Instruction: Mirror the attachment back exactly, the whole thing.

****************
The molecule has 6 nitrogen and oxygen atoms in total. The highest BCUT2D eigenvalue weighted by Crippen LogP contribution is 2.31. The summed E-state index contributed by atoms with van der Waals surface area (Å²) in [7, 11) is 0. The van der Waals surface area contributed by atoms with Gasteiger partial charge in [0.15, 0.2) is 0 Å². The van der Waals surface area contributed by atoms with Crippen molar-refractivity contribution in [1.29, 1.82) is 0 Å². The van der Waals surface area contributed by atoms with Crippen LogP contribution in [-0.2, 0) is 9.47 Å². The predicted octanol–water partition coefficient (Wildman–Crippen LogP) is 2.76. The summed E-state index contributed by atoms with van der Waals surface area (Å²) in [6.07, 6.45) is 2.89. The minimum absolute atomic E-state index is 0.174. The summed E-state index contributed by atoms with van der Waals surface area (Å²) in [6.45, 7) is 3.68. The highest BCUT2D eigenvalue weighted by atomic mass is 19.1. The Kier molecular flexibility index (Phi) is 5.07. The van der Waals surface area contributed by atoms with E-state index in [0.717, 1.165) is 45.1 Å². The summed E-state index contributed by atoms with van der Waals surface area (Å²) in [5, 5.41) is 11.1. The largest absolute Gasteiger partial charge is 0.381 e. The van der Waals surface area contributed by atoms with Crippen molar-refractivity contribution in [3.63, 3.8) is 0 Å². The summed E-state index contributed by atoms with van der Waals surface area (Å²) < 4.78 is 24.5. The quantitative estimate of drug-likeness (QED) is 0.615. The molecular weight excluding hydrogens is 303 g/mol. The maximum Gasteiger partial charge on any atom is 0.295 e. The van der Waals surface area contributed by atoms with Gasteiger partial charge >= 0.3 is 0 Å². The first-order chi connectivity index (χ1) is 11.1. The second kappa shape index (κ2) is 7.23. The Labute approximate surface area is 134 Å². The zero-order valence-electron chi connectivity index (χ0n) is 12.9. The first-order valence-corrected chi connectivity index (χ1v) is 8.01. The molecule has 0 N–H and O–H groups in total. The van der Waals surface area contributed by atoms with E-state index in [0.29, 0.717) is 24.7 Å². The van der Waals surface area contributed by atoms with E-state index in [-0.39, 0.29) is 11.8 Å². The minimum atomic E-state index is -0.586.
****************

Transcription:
The molecule has 6 nitrogen and oxygen atoms in total. The highest BCUT2D eigenvalue weighted by Crippen LogP contribution is 2.31. The summed E-state index contributed by atoms with van der Waals surface area (Å²) in [7, 11) is 0. The van der Waals surface area contributed by atoms with Gasteiger partial charge in [0.15, 0.2) is 0 Å². The van der Waals surface area contributed by atoms with Crippen molar-refractivity contribution in [1.29, 1.82) is 0 Å². The van der Waals surface area contributed by atoms with Crippen LogP contribution in [-0.2, 0) is 9.47 Å². The predicted octanol–water partition coefficient (Wildman–Crippen LogP) is 2.76. The summed E-state index contributed by atoms with van der Waals surface area (Å²) in [6.07, 6.45) is 2.89. The minimum absolute atomic E-state index is 0.174. The summed E-state index contributed by atoms with van der Waals surface area (Å²) in [6.45, 7) is 3.68. The highest BCUT2D eigenvalue weighted by atomic mass is 19.1. The Kier molecular flexibility index (Phi) is 5.07. The van der Waals surface area contributed by atoms with E-state index in [0.717, 1.165) is 45.1 Å². The summed E-state index contributed by atoms with van der Waals surface area (Å²) in [5, 5.41) is 11.1. The largest absolute Gasteiger partial charge is 0.381 e. The van der Waals surface area contributed by atoms with Crippen molar-refractivity contribution in [3.63, 3.8) is 0 Å². The summed E-state index contributed by atoms with van der Waals surface area (Å²) < 4.78 is 24.5. The quantitative estimate of drug-likeness (QED) is 0.615. The molecular weight excluding hydrogens is 303 g/mol. The maximum Gasteiger partial charge on any atom is 0.295 e. The van der Waals surface area contributed by atoms with Gasteiger partial charge >= 0.3 is 0 Å². The first-order chi connectivity index (χ1) is 11.1. The second kappa shape index (κ2) is 7.23. The Labute approximate surface area is 134 Å². The zero-order valence-electron chi connectivity index (χ0n) is 12.9. The first-order valence-corrected chi connectivity index (χ1v) is 8.01. The molecule has 0 N–H and O–H groups in total. The van der Waals surface area contributed by atoms with E-state index in [0.29, 0.717) is 24.7 Å². The van der Waals surface area contributed by atoms with E-state index in [-0.39, 0.29) is 11.8 Å². The minimum atomic E-state index is -0.586.